The hardest won rights are often the easiest to lose, and in the thickets of fine print surrounding every labor contract or credit card bill, all it takes is one careless signature to get roped into a deal with the devil—before you know it, you’ve already compromised your right to a fair trial or to speak out against an abusive boss.
Despite American society’s reputation for litigiousness, there are as many things to sue over as there are ways to escape a lawsuit. In February, a coalition of lawmakers led by Senators Patrick Leahy and Al Franken introduced legislation to strengthen worker and consumer protections against binding arbitration—the obscure legal mechanism through which countless people have accidentally compromised their rights, by ensuring that a prospective future dispute with a company gets tracked into a separate legal system rigged with corporate impunity.
The explosion of forced arbitration agreements has enabled contract law to do what democracy often makes difficult: getting people to effectively sign away, through a voluntary agreement, certain legal protections that they may not even know they had—until they need them.
According to an analysis by Economic Policy Institute (EPI), the civil court has effectively become privatized since the 1980s. “By delegating dispute resolution to arbitration,” the report states, “the Court now permits corporations to write the rules that will govern their relationships with their workers and customers.”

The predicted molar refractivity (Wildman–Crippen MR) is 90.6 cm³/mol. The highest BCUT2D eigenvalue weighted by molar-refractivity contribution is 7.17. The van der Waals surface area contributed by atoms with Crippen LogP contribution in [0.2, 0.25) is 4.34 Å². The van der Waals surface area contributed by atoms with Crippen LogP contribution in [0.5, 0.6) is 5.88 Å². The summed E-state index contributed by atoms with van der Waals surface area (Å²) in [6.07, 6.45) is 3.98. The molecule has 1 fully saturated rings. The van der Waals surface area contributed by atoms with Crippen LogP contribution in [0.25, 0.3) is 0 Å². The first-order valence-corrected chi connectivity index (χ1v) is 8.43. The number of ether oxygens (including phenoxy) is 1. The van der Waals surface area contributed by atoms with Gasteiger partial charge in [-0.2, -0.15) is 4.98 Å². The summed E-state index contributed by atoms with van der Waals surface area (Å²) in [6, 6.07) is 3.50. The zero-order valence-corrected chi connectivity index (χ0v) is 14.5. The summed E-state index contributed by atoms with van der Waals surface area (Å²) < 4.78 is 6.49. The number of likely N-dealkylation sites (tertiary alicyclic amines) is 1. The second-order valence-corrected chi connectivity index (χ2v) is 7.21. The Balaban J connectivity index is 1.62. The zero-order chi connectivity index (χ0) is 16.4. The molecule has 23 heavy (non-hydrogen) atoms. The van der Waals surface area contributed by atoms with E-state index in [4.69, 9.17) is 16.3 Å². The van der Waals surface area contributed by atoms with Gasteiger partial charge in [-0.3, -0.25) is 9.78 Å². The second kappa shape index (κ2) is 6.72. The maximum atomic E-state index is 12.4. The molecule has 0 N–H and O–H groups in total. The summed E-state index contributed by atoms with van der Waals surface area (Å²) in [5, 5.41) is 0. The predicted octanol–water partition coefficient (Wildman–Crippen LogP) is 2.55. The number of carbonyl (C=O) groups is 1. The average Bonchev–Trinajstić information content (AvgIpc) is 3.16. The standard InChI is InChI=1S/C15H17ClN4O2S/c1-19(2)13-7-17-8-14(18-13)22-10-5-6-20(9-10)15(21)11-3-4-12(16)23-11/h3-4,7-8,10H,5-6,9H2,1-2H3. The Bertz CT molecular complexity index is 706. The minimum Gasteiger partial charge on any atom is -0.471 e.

Within this pre-scripted alternative court system, the final verdict in typical civil legal disputes—whether they involve a boss refusing to promote female employees, or getting defrauded by a predatory student loan provider, or being unfairly denied overtime pay at work—can be easily manipulated in an opaque extrajudicial arena.
Workers may find the laws that are supposed to protect them from discrimination and exploitation may no longer apply, and they can only bring a grievance against their boss to a private “third party” arbitrator instead of a neutral judge.
Or you could just be prevented from seeking any legal recourse altogether, because it’s no longer financially feasible. When a binding arbitration agreement bars a worker or consumer from filing a class-action suit in cases involving large numbers of claimants, individuals may find it prohibitively costly to undergo litigation on their own.